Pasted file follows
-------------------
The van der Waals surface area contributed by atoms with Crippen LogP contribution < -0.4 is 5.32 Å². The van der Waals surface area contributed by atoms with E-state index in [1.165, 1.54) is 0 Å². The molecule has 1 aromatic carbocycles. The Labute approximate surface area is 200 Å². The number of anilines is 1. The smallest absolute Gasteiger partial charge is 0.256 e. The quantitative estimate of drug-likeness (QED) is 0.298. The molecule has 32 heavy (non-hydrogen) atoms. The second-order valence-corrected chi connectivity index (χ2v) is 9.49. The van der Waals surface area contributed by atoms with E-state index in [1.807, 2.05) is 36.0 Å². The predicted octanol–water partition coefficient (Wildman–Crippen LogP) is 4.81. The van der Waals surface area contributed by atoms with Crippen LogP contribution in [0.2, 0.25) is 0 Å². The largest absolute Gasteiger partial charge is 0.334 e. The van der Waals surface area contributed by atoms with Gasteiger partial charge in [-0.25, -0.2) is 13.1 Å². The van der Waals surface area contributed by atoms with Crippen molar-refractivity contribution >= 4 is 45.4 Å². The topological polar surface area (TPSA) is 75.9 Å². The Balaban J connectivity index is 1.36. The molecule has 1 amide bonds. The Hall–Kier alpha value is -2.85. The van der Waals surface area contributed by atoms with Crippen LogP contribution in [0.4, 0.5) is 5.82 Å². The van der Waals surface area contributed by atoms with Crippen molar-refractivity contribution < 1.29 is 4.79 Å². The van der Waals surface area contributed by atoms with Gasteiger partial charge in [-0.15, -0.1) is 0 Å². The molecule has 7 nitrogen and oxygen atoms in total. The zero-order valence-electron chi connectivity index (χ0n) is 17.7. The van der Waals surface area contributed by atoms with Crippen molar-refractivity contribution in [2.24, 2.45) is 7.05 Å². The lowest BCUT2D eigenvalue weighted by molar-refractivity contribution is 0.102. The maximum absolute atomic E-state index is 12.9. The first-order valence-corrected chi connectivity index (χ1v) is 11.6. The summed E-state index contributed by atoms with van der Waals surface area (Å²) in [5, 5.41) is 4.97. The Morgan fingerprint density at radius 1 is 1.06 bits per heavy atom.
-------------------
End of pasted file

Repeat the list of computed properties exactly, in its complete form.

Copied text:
The van der Waals surface area contributed by atoms with Crippen LogP contribution < -0.4 is 5.32 Å². The van der Waals surface area contributed by atoms with E-state index in [1.165, 1.54) is 0 Å². The molecule has 1 aromatic carbocycles. The Labute approximate surface area is 200 Å². The number of anilines is 1. The smallest absolute Gasteiger partial charge is 0.256 e. The quantitative estimate of drug-likeness (QED) is 0.298. The molecule has 32 heavy (non-hydrogen) atoms. The second-order valence-corrected chi connectivity index (χ2v) is 9.49. The van der Waals surface area contributed by atoms with E-state index in [1.807, 2.05) is 36.0 Å². The predicted octanol–water partition coefficient (Wildman–Crippen LogP) is 4.81. The van der Waals surface area contributed by atoms with Crippen LogP contribution in [0.2, 0.25) is 0 Å². The largest absolute Gasteiger partial charge is 0.334 e. The van der Waals surface area contributed by atoms with Gasteiger partial charge in [-0.25, -0.2) is 13.1 Å². The van der Waals surface area contributed by atoms with Crippen molar-refractivity contribution >= 4 is 45.4 Å². The topological polar surface area (TPSA) is 75.9 Å². The Balaban J connectivity index is 1.36. The molecule has 1 amide bonds. The Hall–Kier alpha value is -2.85. The van der Waals surface area contributed by atoms with Crippen LogP contribution in [0.4, 0.5) is 5.82 Å². The van der Waals surface area contributed by atoms with Crippen molar-refractivity contribution < 1.29 is 4.79 Å². The van der Waals surface area contributed by atoms with Gasteiger partial charge in [-0.15, -0.1) is 0 Å². The molecule has 7 nitrogen and oxygen atoms in total. The zero-order valence-electron chi connectivity index (χ0n) is 17.7. The van der Waals surface area contributed by atoms with Crippen molar-refractivity contribution in [2.24, 2.45) is 7.05 Å². The lowest BCUT2D eigenvalue weighted by molar-refractivity contribution is 0.102. The maximum absolute atomic E-state index is 12.9. The first-order valence-corrected chi connectivity index (χ1v) is 11.6. The summed E-state index contributed by atoms with van der Waals surface area (Å²) in [5, 5.41) is 4.97. The Morgan fingerprint density at radius 1 is 1.06 bits per heavy atom.